The importance of neovascularization and its inhibition for allogeneic hematopoietic stem cell transplantation
Graft vs Host Disease
Hematopoietic Stem Cell Transplantation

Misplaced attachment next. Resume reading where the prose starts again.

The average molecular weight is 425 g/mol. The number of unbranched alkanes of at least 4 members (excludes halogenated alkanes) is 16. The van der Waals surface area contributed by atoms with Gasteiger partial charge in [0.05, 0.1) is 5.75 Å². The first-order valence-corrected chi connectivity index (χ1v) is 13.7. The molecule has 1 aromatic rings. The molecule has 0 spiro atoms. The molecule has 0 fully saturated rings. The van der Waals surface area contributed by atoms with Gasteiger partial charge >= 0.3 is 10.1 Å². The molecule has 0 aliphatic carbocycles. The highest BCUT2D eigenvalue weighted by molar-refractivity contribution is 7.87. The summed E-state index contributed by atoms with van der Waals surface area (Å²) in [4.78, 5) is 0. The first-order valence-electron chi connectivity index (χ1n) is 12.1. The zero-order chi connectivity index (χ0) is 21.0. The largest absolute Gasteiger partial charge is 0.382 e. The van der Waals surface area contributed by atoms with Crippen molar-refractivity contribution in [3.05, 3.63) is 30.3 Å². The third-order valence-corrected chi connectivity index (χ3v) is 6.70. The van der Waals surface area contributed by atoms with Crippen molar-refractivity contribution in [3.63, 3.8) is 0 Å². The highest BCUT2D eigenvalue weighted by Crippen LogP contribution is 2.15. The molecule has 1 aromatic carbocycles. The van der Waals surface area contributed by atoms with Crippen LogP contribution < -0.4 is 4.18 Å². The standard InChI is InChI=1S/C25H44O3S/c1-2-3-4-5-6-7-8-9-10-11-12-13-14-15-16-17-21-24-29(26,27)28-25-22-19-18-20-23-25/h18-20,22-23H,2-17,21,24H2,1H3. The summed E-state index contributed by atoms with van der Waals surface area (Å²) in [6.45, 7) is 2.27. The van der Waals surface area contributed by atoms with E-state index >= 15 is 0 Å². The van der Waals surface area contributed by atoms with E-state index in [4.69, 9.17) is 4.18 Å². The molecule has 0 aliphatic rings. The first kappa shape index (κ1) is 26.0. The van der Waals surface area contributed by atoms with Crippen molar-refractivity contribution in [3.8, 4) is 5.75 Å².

GVHD and tumor relapse are fundamental problems in allogeneic HSCT. Recent research has linked neovascularization to GVHD, tumor growth, and graft-versus-tumor (GVT) activity. Damage of the endothelium by the conditioning regimen provides the initiation stimulus for recruitment of donor-derived endothelial cells and their progenitors. During the early inflammatory phase of GVHD there is considerable neovascularization facilitating migration of inflammatory cells to target organs. In the course of GVHD, however, the vasculature itself becomes a target of alloreactive donor T cells. As a consequence, later stages of GVHD are characterized by fibrosis and rarefaction of blood vessels. Importantly, the inhibition of tumor-neovascularization by activated donor T cells that release antiangiogenic substances contributes to GVT and may be enhanced by pharmacologic inhibition of neovascularization. Furthermore, the therapeutic inhibition of neovascularization may improve immunotherapy for cancer by enhancing leukocyte infiltration in tumor tissue because of normalization of tumor vessels and stimulation of leukocyte-vessel wall interactions. These insights identify important mechanisms underlining the importance of neovascularization for allogeneic immune responses and move therapeutic approaches targeting neovascularization into the spotlight. This perspective covers current knowledge of the role of neovascularization during GVHD as well as GVT and its implications for HSCT.